* County cricket director to forge closer links with counties and England team, and report to coach on player performances.

* Coach Peter Moores to retain selection duties but with less power than predecessor Duncan Fletcher.

* Reduction in home Tests from seven to six.

* Reduction in county programme from four competitions to three, scrapping the Pro40 league.

* Contracted England players to be given bigger performance incentives.

Some of the recommendations, such as reducing the number of home tests, are unlikely to be implemented, but IMO this one has considerable merit:

They concluded that the England team management structure should be headed by a full-time professional managing director, ideally with high-level business experience as well as cricket knowledge, to whom selectors and coach would be answerable but who would also be expected to give England a more muscular influence in shaping a currently congested international calendar.

The last four words are code for "the Asian cricket playing countries have too much influence", a sentiment with which I agree. Cricket Australia would do well to think about this, and what Malcolm Conn said in today's Australian:

India is the worst offender, with a board that seems to believe the amount of money generated is somehow more important than success on the field or the long-term well-being of its players....

The ICC's future tours program dictates that each Test country must play every other Test nation at home and away at least once in a six-year cycle, with a minimum two Tests and three one-day matches. Massive television rights for matches involving India in particular have seen broadcasters pay staggering sums to the Indian board and the International Cricket Council.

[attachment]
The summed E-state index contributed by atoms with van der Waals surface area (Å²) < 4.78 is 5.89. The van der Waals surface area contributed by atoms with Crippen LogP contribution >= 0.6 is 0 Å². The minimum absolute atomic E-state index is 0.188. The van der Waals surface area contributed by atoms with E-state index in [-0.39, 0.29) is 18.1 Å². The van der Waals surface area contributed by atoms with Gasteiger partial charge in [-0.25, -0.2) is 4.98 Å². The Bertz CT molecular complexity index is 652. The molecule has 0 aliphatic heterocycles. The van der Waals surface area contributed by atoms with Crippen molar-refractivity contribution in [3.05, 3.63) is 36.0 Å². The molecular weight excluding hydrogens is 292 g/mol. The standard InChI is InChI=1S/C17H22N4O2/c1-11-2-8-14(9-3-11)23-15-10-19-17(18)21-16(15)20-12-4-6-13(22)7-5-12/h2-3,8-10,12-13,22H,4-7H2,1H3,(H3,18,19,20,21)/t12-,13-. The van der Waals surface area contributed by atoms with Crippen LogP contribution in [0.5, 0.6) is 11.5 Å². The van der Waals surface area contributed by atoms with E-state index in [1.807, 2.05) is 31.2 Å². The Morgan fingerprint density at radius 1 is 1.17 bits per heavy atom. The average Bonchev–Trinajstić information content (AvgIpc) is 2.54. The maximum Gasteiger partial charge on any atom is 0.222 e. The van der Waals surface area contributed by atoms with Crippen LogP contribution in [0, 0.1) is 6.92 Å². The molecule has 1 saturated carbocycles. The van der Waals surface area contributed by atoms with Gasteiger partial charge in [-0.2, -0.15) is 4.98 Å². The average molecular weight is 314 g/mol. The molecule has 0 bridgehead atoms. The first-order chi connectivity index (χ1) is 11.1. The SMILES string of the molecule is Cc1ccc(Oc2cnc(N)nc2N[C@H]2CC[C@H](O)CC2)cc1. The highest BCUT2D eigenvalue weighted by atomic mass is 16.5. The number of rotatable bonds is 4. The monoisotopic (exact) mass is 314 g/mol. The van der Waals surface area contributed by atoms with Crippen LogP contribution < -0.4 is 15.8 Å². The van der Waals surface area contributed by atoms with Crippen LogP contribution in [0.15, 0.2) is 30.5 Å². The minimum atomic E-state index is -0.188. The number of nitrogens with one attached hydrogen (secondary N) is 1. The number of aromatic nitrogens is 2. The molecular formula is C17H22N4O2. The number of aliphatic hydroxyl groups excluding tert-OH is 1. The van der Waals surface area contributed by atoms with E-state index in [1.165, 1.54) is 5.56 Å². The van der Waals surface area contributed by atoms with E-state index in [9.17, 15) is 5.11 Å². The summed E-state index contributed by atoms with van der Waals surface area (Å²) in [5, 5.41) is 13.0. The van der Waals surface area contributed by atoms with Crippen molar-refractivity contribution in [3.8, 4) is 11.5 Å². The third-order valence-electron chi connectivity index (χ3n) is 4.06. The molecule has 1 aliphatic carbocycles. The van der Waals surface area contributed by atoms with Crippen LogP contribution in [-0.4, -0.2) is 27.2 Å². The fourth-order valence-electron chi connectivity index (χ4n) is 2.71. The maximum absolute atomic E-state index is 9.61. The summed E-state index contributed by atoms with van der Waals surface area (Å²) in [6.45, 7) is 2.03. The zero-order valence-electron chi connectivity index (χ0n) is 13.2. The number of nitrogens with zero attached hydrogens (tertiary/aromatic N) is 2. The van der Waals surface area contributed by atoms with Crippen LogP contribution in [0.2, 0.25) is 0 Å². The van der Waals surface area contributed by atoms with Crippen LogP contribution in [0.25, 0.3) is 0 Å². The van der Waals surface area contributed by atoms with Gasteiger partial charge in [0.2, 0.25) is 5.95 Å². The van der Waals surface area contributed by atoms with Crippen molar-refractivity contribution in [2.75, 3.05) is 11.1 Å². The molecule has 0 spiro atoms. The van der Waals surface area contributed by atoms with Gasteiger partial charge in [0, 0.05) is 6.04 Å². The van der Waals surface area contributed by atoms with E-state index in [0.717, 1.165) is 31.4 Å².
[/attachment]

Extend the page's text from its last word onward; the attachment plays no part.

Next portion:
However, industry experts believe they are unsustainable deals, particularly with Indian government restrictions now severely limiting how much subscription television can charge.

Sunday, May 20, 2007

The importance of being Ernie

Congratulations to Sarah and Matthew Hoggard on the birth of their son Ernie:

Matthew Hoggard became a father for the first time today, when his wife Sarah gave birth to a 7lb bundle of earthy Yorkshire joy by the name of Ernie - a splendidly robust name for a nipper whose first words are destined to be "Ee-oop" [shouldn't that be Aye - Oop?] , and who can expect to be toddling the dogs across the dales the moment his feet are fitted for their first pair of wellies.

Unfortunately all didn't go well for dad and his team (today he was playing for England) on the field because, as the Cricinfo report continues